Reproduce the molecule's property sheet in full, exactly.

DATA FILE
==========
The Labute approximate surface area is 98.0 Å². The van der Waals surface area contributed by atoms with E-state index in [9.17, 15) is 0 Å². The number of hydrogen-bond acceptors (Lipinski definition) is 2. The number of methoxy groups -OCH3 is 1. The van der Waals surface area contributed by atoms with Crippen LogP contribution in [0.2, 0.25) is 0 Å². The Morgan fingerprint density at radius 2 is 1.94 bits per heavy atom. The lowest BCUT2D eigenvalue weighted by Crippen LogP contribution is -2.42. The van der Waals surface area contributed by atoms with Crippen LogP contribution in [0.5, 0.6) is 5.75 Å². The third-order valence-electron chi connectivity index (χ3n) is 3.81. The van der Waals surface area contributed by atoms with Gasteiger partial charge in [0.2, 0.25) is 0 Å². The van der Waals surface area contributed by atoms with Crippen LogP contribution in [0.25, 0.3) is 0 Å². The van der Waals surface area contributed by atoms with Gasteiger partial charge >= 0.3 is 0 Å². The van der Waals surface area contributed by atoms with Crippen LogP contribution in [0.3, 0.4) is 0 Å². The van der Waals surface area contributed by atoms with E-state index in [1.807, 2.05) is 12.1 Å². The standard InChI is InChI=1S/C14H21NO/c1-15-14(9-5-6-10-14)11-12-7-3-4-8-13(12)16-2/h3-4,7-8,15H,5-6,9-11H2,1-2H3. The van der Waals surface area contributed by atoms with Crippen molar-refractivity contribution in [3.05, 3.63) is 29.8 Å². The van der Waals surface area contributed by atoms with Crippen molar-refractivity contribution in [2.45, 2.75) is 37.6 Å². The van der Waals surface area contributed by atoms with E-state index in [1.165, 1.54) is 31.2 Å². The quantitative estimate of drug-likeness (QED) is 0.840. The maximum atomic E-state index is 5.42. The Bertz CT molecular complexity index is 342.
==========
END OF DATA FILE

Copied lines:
The Labute approximate surface area is 98.0 Å². The van der Waals surface area contributed by atoms with E-state index in [9.17, 15) is 0 Å². The number of hydrogen-bond acceptors (Lipinski definition) is 2. The number of methoxy groups -OCH3 is 1. The van der Waals surface area contributed by atoms with Crippen LogP contribution in [0.2, 0.25) is 0 Å². The Morgan fingerprint density at radius 2 is 1.94 bits per heavy atom. The lowest BCUT2D eigenvalue weighted by Crippen LogP contribution is -2.42. The van der Waals surface area contributed by atoms with Crippen LogP contribution in [0.5, 0.6) is 5.75 Å². The third-order valence-electron chi connectivity index (χ3n) is 3.81. The van der Waals surface area contributed by atoms with Gasteiger partial charge in [0.2, 0.25) is 0 Å². The van der Waals surface area contributed by atoms with Crippen LogP contribution in [0.25, 0.3) is 0 Å². The van der Waals surface area contributed by atoms with Gasteiger partial charge >= 0.3 is 0 Å². The van der Waals surface area contributed by atoms with Crippen LogP contribution in [0.3, 0.4) is 0 Å². The van der Waals surface area contributed by atoms with E-state index in [1.807, 2.05) is 12.1 Å². The standard InChI is InChI=1S/C14H21NO/c1-15-14(9-5-6-10-14)11-12-7-3-4-8-13(12)16-2/h3-4,7-8,15H,5-6,9-11H2,1-2H3. The van der Waals surface area contributed by atoms with Crippen molar-refractivity contribution in [3.05, 3.63) is 29.8 Å². The van der Waals surface area contributed by atoms with Crippen molar-refractivity contribution in [2.45, 2.75) is 37.6 Å². The van der Waals surface area contributed by atoms with E-state index in [1.165, 1.54) is 31.2 Å². The quantitative estimate of drug-likeness (QED) is 0.840. The maximum atomic E-state index is 5.42. The Bertz CT molecular complexity index is 342.